The activation loop of MEK6/ΔN/DD exhibits hallmarks of a kinase-inactive conformation. The DFG motif (subdomain VII) at the beginning of the activation loop adopts a modified “DFG-out” configuration, which is present in some inactive kinases and inhibitor complexes (Wrobleski and Doweyko, 2005) (Figure 1B). Asp197 of the DFG occupies the pocket normally held by the Phe198, and accepts a hydrogen bond from a serine in helix C, Ser103 (not shown). Residues Ile200 to Tyr203 of the activation loop make one turn of helix (Figures 1B). This helix, together with Phe198 of the DFG is wedged between the N-terminal lobe β–sheet and helix C. The location of this helix prevents the formation of an ion pair between the catalytic Lys82 in β–strand 3 and Asp99 from helix-C, expected for an active kinase (Huse and Kuriyan, 2002). Similarly in MEK1/2, the small helix at the N-terminus of the activation loop also disrupts the Lys-Asp ion-pair (Ohren et al., 2004). The last residue of the activation loop that is fully visible is Ser207Asp (phosphomimetic mutation to aspartic acid). The activation loop is disordered from Val208 through Cys216, including the phosphorylation site Thr211Asp (mutated to aspartic acid). In active kinases, Cys216 would be expected to contact the catalytic loop residues Asp171 and Lys181 (Goldsmith et al., 2007), but is instead disordered. The other residues in the activation loop, Lys217, Pro218, and Tyr219, are visible, but deviate from expected positions (see Figure 1B). The degree of remodeling of the C-terminus of the activation loop is similar to that of inactive PAK1, another STE group kinase (Lei et al., 2000; Zhou et al., 2004).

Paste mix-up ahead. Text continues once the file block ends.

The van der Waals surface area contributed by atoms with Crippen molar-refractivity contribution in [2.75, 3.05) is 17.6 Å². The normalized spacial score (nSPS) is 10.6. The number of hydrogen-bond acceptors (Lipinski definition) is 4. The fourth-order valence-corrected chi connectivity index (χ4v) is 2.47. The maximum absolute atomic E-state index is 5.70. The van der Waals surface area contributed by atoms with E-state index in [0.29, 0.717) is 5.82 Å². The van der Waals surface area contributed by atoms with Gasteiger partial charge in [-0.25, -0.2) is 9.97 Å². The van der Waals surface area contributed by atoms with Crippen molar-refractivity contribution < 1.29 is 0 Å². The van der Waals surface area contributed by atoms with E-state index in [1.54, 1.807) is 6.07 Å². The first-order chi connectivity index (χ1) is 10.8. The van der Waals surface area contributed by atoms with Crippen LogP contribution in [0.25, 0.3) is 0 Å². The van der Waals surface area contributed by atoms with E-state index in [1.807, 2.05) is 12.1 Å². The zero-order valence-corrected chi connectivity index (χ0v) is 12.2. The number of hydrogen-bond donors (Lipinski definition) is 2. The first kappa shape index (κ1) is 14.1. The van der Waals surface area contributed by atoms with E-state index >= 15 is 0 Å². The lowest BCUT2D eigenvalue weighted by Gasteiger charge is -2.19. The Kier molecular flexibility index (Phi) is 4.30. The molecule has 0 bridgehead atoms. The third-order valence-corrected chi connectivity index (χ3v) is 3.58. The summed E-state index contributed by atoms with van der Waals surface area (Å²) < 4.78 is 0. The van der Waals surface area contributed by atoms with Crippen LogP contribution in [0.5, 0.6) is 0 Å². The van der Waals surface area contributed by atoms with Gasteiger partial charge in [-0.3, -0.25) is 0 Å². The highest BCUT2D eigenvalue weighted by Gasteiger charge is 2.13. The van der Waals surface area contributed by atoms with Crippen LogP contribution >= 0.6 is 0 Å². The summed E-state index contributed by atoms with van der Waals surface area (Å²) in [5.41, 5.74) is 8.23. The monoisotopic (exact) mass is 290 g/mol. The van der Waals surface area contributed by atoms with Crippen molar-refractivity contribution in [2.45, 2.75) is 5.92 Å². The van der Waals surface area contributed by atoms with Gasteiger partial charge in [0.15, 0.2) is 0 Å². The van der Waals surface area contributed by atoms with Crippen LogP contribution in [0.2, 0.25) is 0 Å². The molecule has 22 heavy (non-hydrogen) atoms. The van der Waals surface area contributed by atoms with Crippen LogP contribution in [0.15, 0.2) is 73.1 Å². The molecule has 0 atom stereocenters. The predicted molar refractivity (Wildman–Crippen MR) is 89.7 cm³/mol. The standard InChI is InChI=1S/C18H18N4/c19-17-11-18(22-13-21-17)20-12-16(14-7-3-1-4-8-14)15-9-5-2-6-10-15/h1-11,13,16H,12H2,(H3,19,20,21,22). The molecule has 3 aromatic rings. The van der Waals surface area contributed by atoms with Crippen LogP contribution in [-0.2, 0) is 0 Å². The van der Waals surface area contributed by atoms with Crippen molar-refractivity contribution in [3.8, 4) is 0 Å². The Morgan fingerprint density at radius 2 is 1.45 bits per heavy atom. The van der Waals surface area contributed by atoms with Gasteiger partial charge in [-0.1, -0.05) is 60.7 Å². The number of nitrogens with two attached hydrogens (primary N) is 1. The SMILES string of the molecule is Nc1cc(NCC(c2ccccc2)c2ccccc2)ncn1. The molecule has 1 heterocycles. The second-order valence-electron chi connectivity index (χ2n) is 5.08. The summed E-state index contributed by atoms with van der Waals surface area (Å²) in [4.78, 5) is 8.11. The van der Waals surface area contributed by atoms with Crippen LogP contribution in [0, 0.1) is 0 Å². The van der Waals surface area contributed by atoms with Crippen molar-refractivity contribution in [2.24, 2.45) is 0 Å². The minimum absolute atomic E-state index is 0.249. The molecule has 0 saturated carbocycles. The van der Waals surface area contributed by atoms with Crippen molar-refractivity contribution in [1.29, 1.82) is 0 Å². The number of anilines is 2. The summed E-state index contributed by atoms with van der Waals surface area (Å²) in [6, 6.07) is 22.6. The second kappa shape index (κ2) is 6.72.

In the C-terminal lobe, following the kinase-conserved helix I, MEK6 has two further helices, J and K, that extend nearly to the C-terminus of the chain, and pack against the kinase core. The first helix (J), residues Pro312-Lys320, packs across helix E and the second helix (K), residues Val324-Leu332, binds in the groove between helices D and E the β7-β8 hairpin turn (Figure 1B). (In MAPKs, the homologous groove binds D-motifs). The last two residues (Gly334 and Asp335), which are conserved in MEK3/6 subgroup, are not visible in the electron density. Helices J and K adopt nearly identical positions to the same helices in MEK1/2 (Ohren et al., 2004). The “DVD docking site” in MAP2Ks that mediates interactions with MAP3Ks (Takekawa et al., 2005) encompasses part of helix J and all of helix K. Takekawa et al. showed that His317,Thr322, Val324, Phe327, Val328, and Ile331 of MEK6 (shown as blue balls in Figure 1C) affect interactions with MAP3Ks, including TAO2, when mutated. Leu332 (green ball), which follows these DVD residues, also forms contacts in the subunit interface (discussed below).